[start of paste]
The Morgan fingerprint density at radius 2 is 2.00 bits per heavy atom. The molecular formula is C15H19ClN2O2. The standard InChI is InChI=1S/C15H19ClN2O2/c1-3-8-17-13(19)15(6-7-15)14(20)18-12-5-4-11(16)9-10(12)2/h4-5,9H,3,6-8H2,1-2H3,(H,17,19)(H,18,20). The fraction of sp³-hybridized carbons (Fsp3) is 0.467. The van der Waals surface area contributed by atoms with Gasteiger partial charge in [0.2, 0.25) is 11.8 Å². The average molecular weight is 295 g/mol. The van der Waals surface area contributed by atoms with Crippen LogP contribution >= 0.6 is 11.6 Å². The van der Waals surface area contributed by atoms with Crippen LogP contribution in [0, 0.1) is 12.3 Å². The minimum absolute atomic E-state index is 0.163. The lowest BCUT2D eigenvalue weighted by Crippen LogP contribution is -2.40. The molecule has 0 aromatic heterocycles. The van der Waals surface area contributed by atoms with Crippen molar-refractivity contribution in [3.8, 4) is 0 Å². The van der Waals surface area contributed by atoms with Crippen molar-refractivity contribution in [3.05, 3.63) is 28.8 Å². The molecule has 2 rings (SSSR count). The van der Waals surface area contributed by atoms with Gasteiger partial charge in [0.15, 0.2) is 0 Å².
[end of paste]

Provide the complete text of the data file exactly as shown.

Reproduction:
The Morgan fingerprint density at radius 2 is 2.00 bits per heavy atom. The molecular formula is C15H19ClN2O2. The standard InChI is InChI=1S/C15H19ClN2O2/c1-3-8-17-13(19)15(6-7-15)14(20)18-12-5-4-11(16)9-10(12)2/h4-5,9H,3,6-8H2,1-2H3,(H,17,19)(H,18,20). The fraction of sp³-hybridized carbons (Fsp3) is 0.467. The van der Waals surface area contributed by atoms with Gasteiger partial charge in [0.2, 0.25) is 11.8 Å². The average molecular weight is 295 g/mol. The van der Waals surface area contributed by atoms with Crippen LogP contribution >= 0.6 is 11.6 Å². The van der Waals surface area contributed by atoms with Crippen LogP contribution in [0, 0.1) is 12.3 Å². The minimum absolute atomic E-state index is 0.163. The lowest BCUT2D eigenvalue weighted by Crippen LogP contribution is -2.40. The molecule has 0 aromatic heterocycles. The van der Waals surface area contributed by atoms with Crippen molar-refractivity contribution in [3.8, 4) is 0 Å². The van der Waals surface area contributed by atoms with Crippen molar-refractivity contribution in [3.05, 3.63) is 28.8 Å². The molecule has 2 rings (SSSR count). The van der Waals surface area contributed by atoms with Gasteiger partial charge in [0.15, 0.2) is 0 Å².